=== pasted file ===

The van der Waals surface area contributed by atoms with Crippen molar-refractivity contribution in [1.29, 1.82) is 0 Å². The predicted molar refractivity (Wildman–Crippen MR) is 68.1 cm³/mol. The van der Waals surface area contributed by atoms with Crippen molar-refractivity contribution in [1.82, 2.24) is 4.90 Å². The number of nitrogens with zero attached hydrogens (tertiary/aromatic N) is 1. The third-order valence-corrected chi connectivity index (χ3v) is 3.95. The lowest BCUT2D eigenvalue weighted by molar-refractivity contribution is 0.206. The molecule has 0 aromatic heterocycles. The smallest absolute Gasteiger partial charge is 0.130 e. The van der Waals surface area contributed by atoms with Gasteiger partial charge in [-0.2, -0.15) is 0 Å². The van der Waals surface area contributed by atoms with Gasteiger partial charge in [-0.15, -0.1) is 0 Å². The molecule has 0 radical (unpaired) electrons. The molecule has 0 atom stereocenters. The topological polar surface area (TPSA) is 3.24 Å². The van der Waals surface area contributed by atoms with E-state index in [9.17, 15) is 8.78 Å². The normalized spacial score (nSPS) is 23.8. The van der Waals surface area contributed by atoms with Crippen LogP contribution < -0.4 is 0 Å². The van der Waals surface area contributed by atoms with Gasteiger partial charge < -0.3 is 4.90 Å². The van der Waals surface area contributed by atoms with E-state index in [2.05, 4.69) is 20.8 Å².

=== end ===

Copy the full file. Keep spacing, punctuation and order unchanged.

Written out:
The van der Waals surface area contributed by atoms with Crippen molar-refractivity contribution in [1.29, 1.82) is 0 Å². The predicted molar refractivity (Wildman–Crippen MR) is 68.1 cm³/mol. The van der Waals surface area contributed by atoms with Crippen molar-refractivity contribution in [1.82, 2.24) is 4.90 Å². The number of nitrogens with zero attached hydrogens (tertiary/aromatic N) is 1. The third-order valence-corrected chi connectivity index (χ3v) is 3.95. The lowest BCUT2D eigenvalue weighted by molar-refractivity contribution is 0.206. The molecule has 0 aromatic heterocycles. The smallest absolute Gasteiger partial charge is 0.130 e. The van der Waals surface area contributed by atoms with Gasteiger partial charge in [-0.2, -0.15) is 0 Å². The van der Waals surface area contributed by atoms with Gasteiger partial charge in [-0.15, -0.1) is 0 Å². The molecule has 0 radical (unpaired) electrons. The molecule has 0 atom stereocenters. The topological polar surface area (TPSA) is 3.24 Å². The van der Waals surface area contributed by atoms with E-state index in [9.17, 15) is 8.78 Å². The normalized spacial score (nSPS) is 23.8. The van der Waals surface area contributed by atoms with Crippen LogP contribution < -0.4 is 0 Å². The van der Waals surface area contributed by atoms with Gasteiger partial charge < -0.3 is 4.90 Å². The van der Waals surface area contributed by atoms with E-state index in [2.05, 4.69) is 20.8 Å².